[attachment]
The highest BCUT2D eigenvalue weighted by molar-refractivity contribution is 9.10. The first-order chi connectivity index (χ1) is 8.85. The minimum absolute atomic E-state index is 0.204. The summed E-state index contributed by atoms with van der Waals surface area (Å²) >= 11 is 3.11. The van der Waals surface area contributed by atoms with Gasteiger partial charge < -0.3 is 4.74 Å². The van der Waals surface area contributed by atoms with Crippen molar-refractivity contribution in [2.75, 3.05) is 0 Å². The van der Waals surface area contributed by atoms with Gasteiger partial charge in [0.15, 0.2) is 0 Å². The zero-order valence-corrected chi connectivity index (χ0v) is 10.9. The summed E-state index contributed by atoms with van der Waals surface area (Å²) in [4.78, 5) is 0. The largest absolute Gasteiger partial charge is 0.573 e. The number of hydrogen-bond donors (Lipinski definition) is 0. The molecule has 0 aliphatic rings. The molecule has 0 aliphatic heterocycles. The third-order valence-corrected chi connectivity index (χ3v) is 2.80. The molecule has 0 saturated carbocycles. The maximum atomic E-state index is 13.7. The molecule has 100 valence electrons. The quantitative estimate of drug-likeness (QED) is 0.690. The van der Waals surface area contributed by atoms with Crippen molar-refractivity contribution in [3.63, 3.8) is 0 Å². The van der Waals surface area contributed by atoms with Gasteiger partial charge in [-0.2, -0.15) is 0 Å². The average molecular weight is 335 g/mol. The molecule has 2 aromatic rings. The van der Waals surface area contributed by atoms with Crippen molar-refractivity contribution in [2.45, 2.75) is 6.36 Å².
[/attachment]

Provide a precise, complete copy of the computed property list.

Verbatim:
The highest BCUT2D eigenvalue weighted by molar-refractivity contribution is 9.10. The first-order chi connectivity index (χ1) is 8.85. The minimum absolute atomic E-state index is 0.204. The summed E-state index contributed by atoms with van der Waals surface area (Å²) >= 11 is 3.11. The van der Waals surface area contributed by atoms with Gasteiger partial charge < -0.3 is 4.74 Å². The van der Waals surface area contributed by atoms with Crippen molar-refractivity contribution in [2.75, 3.05) is 0 Å². The van der Waals surface area contributed by atoms with Gasteiger partial charge in [0.15, 0.2) is 0 Å². The zero-order valence-corrected chi connectivity index (χ0v) is 10.9. The summed E-state index contributed by atoms with van der Waals surface area (Å²) in [4.78, 5) is 0. The largest absolute Gasteiger partial charge is 0.573 e. The number of hydrogen-bond donors (Lipinski definition) is 0. The molecule has 0 aliphatic rings. The molecule has 0 aliphatic heterocycles. The third-order valence-corrected chi connectivity index (χ3v) is 2.80. The molecule has 0 saturated carbocycles. The maximum atomic E-state index is 13.7. The molecule has 100 valence electrons. The quantitative estimate of drug-likeness (QED) is 0.690. The van der Waals surface area contributed by atoms with Crippen molar-refractivity contribution in [3.63, 3.8) is 0 Å². The van der Waals surface area contributed by atoms with Gasteiger partial charge in [-0.2, -0.15) is 0 Å². The average molecular weight is 335 g/mol. The molecule has 2 aromatic rings. The van der Waals surface area contributed by atoms with Crippen molar-refractivity contribution in [2.45, 2.75) is 6.36 Å².